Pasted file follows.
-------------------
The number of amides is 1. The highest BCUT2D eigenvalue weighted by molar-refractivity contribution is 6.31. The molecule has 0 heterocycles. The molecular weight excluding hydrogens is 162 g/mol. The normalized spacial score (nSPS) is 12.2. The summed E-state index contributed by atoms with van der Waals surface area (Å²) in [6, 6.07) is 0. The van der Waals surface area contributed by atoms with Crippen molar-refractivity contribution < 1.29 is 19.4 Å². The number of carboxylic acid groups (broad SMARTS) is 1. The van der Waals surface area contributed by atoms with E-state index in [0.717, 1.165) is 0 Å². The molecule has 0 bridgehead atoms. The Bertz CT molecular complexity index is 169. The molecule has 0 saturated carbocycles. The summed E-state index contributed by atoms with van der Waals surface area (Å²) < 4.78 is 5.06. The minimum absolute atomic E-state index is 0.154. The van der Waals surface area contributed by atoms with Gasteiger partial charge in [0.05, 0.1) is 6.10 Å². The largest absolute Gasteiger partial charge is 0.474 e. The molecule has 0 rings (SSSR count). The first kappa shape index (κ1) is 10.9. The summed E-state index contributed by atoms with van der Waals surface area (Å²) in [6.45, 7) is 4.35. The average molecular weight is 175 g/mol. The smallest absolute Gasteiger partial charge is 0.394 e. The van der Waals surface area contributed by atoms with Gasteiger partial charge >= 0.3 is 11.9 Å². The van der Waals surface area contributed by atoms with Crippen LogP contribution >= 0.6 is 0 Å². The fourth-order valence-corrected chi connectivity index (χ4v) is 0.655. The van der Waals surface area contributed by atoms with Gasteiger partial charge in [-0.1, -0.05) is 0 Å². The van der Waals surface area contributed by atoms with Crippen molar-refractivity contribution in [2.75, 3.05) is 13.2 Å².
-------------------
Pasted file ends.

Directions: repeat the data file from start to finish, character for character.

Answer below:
The number of amides is 1. The highest BCUT2D eigenvalue weighted by molar-refractivity contribution is 6.31. The molecule has 0 heterocycles. The molecular weight excluding hydrogens is 162 g/mol. The normalized spacial score (nSPS) is 12.2. The summed E-state index contributed by atoms with van der Waals surface area (Å²) in [6, 6.07) is 0. The van der Waals surface area contributed by atoms with Crippen molar-refractivity contribution < 1.29 is 19.4 Å². The number of carboxylic acid groups (broad SMARTS) is 1. The van der Waals surface area contributed by atoms with E-state index in [0.717, 1.165) is 0 Å². The molecule has 0 bridgehead atoms. The Bertz CT molecular complexity index is 169. The molecule has 0 saturated carbocycles. The summed E-state index contributed by atoms with van der Waals surface area (Å²) < 4.78 is 5.06. The minimum absolute atomic E-state index is 0.154. The van der Waals surface area contributed by atoms with Gasteiger partial charge in [0.05, 0.1) is 6.10 Å². The largest absolute Gasteiger partial charge is 0.474 e. The molecule has 0 rings (SSSR count). The first kappa shape index (κ1) is 10.9. The summed E-state index contributed by atoms with van der Waals surface area (Å²) in [6.45, 7) is 4.35. The average molecular weight is 175 g/mol. The smallest absolute Gasteiger partial charge is 0.394 e. The van der Waals surface area contributed by atoms with Gasteiger partial charge >= 0.3 is 11.9 Å². The van der Waals surface area contributed by atoms with Crippen LogP contribution >= 0.6 is 0 Å². The fourth-order valence-corrected chi connectivity index (χ4v) is 0.655. The van der Waals surface area contributed by atoms with Gasteiger partial charge in [-0.1, -0.05) is 0 Å². The van der Waals surface area contributed by atoms with Crippen molar-refractivity contribution in [2.75, 3.05) is 13.2 Å².